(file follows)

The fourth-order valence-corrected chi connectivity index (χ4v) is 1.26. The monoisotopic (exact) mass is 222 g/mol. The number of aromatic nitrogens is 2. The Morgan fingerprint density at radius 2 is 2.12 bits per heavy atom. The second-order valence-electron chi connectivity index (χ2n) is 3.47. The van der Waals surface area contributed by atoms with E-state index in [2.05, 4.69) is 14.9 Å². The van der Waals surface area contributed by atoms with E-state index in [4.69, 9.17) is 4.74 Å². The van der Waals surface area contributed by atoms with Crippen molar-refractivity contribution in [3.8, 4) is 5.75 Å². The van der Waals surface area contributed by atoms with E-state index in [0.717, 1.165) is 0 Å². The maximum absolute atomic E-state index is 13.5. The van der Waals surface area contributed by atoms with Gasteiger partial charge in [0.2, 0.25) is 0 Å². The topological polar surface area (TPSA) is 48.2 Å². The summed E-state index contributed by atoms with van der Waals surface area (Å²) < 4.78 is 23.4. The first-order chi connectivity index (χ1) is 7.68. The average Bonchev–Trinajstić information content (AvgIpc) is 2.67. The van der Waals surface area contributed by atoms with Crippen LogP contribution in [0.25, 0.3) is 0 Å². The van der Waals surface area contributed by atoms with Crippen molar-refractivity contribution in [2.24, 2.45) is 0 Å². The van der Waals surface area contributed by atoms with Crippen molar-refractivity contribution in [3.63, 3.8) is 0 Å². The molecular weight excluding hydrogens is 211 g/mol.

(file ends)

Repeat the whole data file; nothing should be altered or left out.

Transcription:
The fourth-order valence-corrected chi connectivity index (χ4v) is 1.26. The monoisotopic (exact) mass is 222 g/mol. The number of aromatic nitrogens is 2. The Morgan fingerprint density at radius 2 is 2.12 bits per heavy atom. The second-order valence-electron chi connectivity index (χ2n) is 3.47. The van der Waals surface area contributed by atoms with E-state index in [2.05, 4.69) is 14.9 Å². The van der Waals surface area contributed by atoms with E-state index in [4.69, 9.17) is 4.74 Å². The van der Waals surface area contributed by atoms with Crippen molar-refractivity contribution in [3.8, 4) is 5.75 Å². The van der Waals surface area contributed by atoms with E-state index in [0.717, 1.165) is 0 Å². The maximum absolute atomic E-state index is 13.5. The van der Waals surface area contributed by atoms with Gasteiger partial charge in [0.2, 0.25) is 0 Å². The topological polar surface area (TPSA) is 48.2 Å². The summed E-state index contributed by atoms with van der Waals surface area (Å²) < 4.78 is 23.4. The first-order chi connectivity index (χ1) is 7.68. The average Bonchev–Trinajstić information content (AvgIpc) is 2.67. The van der Waals surface area contributed by atoms with Crippen LogP contribution in [0.25, 0.3) is 0 Å². The van der Waals surface area contributed by atoms with Crippen molar-refractivity contribution in [2.24, 2.45) is 0 Å². The van der Waals surface area contributed by atoms with Crippen molar-refractivity contribution in [3.63, 3.8) is 0 Å². The molecular weight excluding hydrogens is 211 g/mol.